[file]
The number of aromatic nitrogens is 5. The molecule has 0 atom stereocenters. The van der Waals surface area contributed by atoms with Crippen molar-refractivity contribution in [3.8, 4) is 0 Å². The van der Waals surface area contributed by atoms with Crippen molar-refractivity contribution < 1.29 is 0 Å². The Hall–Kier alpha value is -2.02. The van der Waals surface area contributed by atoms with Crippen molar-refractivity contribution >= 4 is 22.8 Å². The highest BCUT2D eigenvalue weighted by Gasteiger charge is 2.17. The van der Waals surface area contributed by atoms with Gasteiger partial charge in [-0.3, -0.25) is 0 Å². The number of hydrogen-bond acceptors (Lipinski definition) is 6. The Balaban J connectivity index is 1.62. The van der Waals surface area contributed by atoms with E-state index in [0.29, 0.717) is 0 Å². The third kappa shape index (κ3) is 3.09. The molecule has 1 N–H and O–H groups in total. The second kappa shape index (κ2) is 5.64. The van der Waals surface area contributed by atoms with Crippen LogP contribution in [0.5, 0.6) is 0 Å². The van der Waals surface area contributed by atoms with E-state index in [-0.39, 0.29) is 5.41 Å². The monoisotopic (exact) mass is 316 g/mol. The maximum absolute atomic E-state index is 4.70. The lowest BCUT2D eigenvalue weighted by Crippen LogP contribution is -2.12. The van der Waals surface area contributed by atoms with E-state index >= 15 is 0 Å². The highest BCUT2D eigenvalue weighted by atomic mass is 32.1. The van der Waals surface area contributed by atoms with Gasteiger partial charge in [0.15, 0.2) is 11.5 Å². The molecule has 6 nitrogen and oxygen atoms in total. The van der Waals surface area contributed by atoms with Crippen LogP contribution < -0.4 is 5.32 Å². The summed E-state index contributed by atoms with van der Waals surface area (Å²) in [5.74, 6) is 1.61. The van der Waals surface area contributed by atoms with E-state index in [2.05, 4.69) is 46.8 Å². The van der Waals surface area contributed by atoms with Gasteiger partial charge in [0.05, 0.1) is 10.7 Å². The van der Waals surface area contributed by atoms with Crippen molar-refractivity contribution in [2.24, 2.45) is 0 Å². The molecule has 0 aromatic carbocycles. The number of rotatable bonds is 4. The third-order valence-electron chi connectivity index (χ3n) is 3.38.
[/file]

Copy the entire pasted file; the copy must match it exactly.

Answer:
The number of aromatic nitrogens is 5. The molecule has 0 atom stereocenters. The van der Waals surface area contributed by atoms with Crippen molar-refractivity contribution in [3.8, 4) is 0 Å². The van der Waals surface area contributed by atoms with Crippen molar-refractivity contribution < 1.29 is 0 Å². The Hall–Kier alpha value is -2.02. The van der Waals surface area contributed by atoms with Crippen molar-refractivity contribution >= 4 is 22.8 Å². The highest BCUT2D eigenvalue weighted by Gasteiger charge is 2.17. The van der Waals surface area contributed by atoms with Gasteiger partial charge in [-0.3, -0.25) is 0 Å². The number of hydrogen-bond acceptors (Lipinski definition) is 6. The Balaban J connectivity index is 1.62. The van der Waals surface area contributed by atoms with E-state index in [0.29, 0.717) is 0 Å². The third kappa shape index (κ3) is 3.09. The molecule has 1 N–H and O–H groups in total. The second kappa shape index (κ2) is 5.64. The van der Waals surface area contributed by atoms with Crippen LogP contribution in [0.5, 0.6) is 0 Å². The van der Waals surface area contributed by atoms with E-state index in [-0.39, 0.29) is 5.41 Å². The monoisotopic (exact) mass is 316 g/mol. The maximum absolute atomic E-state index is 4.70. The lowest BCUT2D eigenvalue weighted by Crippen LogP contribution is -2.12. The van der Waals surface area contributed by atoms with E-state index >= 15 is 0 Å². The highest BCUT2D eigenvalue weighted by atomic mass is 32.1. The van der Waals surface area contributed by atoms with Gasteiger partial charge in [0.15, 0.2) is 11.5 Å². The molecule has 6 nitrogen and oxygen atoms in total. The van der Waals surface area contributed by atoms with Crippen LogP contribution < -0.4 is 5.32 Å². The summed E-state index contributed by atoms with van der Waals surface area (Å²) in [5.74, 6) is 1.61. The van der Waals surface area contributed by atoms with E-state index in [2.05, 4.69) is 46.8 Å². The van der Waals surface area contributed by atoms with Gasteiger partial charge in [0.05, 0.1) is 10.7 Å². The van der Waals surface area contributed by atoms with Crippen molar-refractivity contribution in [2.24, 2.45) is 0 Å². The molecule has 0 aromatic carbocycles. The number of rotatable bonds is 4. The third-order valence-electron chi connectivity index (χ3n) is 3.38.